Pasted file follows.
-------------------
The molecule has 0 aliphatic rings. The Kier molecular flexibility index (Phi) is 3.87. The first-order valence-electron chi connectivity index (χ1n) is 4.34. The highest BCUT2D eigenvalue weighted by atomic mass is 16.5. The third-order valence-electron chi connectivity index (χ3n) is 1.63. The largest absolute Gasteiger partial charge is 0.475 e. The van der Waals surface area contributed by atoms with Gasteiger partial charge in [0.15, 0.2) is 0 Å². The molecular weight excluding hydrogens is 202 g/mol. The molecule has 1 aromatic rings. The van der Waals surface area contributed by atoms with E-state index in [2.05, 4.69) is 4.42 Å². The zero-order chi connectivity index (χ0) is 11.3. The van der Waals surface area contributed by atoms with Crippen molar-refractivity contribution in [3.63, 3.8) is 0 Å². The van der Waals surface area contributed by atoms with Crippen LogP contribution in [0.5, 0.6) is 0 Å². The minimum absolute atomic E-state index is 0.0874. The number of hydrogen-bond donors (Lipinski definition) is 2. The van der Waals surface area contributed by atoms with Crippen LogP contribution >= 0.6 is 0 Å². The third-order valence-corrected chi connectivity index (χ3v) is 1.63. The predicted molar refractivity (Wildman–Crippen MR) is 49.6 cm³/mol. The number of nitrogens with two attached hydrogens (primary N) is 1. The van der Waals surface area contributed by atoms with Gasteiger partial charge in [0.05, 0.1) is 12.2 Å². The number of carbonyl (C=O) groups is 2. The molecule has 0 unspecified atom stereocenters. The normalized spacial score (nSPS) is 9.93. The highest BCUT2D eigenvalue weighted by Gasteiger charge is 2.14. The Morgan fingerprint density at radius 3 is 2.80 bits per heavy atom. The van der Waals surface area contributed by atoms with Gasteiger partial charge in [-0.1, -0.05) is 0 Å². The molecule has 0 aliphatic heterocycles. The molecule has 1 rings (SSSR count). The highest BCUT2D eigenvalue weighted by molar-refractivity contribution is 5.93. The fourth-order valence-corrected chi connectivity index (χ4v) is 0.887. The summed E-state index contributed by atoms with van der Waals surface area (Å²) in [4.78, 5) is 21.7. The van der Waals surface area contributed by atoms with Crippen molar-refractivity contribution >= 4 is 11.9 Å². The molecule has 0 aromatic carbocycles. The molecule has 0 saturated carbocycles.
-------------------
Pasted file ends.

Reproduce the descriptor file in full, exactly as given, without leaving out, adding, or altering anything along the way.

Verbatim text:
The molecule has 0 aliphatic rings. The Kier molecular flexibility index (Phi) is 3.87. The first-order valence-electron chi connectivity index (χ1n) is 4.34. The highest BCUT2D eigenvalue weighted by atomic mass is 16.5. The third-order valence-electron chi connectivity index (χ3n) is 1.63. The largest absolute Gasteiger partial charge is 0.475 e. The van der Waals surface area contributed by atoms with Gasteiger partial charge in [0.15, 0.2) is 0 Å². The molecular weight excluding hydrogens is 202 g/mol. The molecule has 1 aromatic rings. The van der Waals surface area contributed by atoms with E-state index in [2.05, 4.69) is 4.42 Å². The zero-order chi connectivity index (χ0) is 11.3. The van der Waals surface area contributed by atoms with Crippen molar-refractivity contribution in [3.63, 3.8) is 0 Å². The van der Waals surface area contributed by atoms with Crippen LogP contribution in [0.5, 0.6) is 0 Å². The minimum absolute atomic E-state index is 0.0874. The number of hydrogen-bond donors (Lipinski definition) is 2. The van der Waals surface area contributed by atoms with Crippen LogP contribution >= 0.6 is 0 Å². The third-order valence-corrected chi connectivity index (χ3v) is 1.63. The predicted molar refractivity (Wildman–Crippen MR) is 49.6 cm³/mol. The number of nitrogens with two attached hydrogens (primary N) is 1. The van der Waals surface area contributed by atoms with Gasteiger partial charge in [0.05, 0.1) is 12.2 Å². The number of carbonyl (C=O) groups is 2. The molecule has 0 unspecified atom stereocenters. The normalized spacial score (nSPS) is 9.93. The highest BCUT2D eigenvalue weighted by Gasteiger charge is 2.14. The Morgan fingerprint density at radius 3 is 2.80 bits per heavy atom. The van der Waals surface area contributed by atoms with Gasteiger partial charge in [-0.1, -0.05) is 0 Å². The molecule has 0 aliphatic heterocycles. The molecule has 1 rings (SSSR count). The highest BCUT2D eigenvalue weighted by molar-refractivity contribution is 5.93. The fourth-order valence-corrected chi connectivity index (χ4v) is 0.887. The summed E-state index contributed by atoms with van der Waals surface area (Å²) in [4.78, 5) is 21.7. The van der Waals surface area contributed by atoms with Crippen molar-refractivity contribution >= 4 is 11.9 Å². The molecule has 0 aromatic carbocycles. The molecule has 0 saturated carbocycles.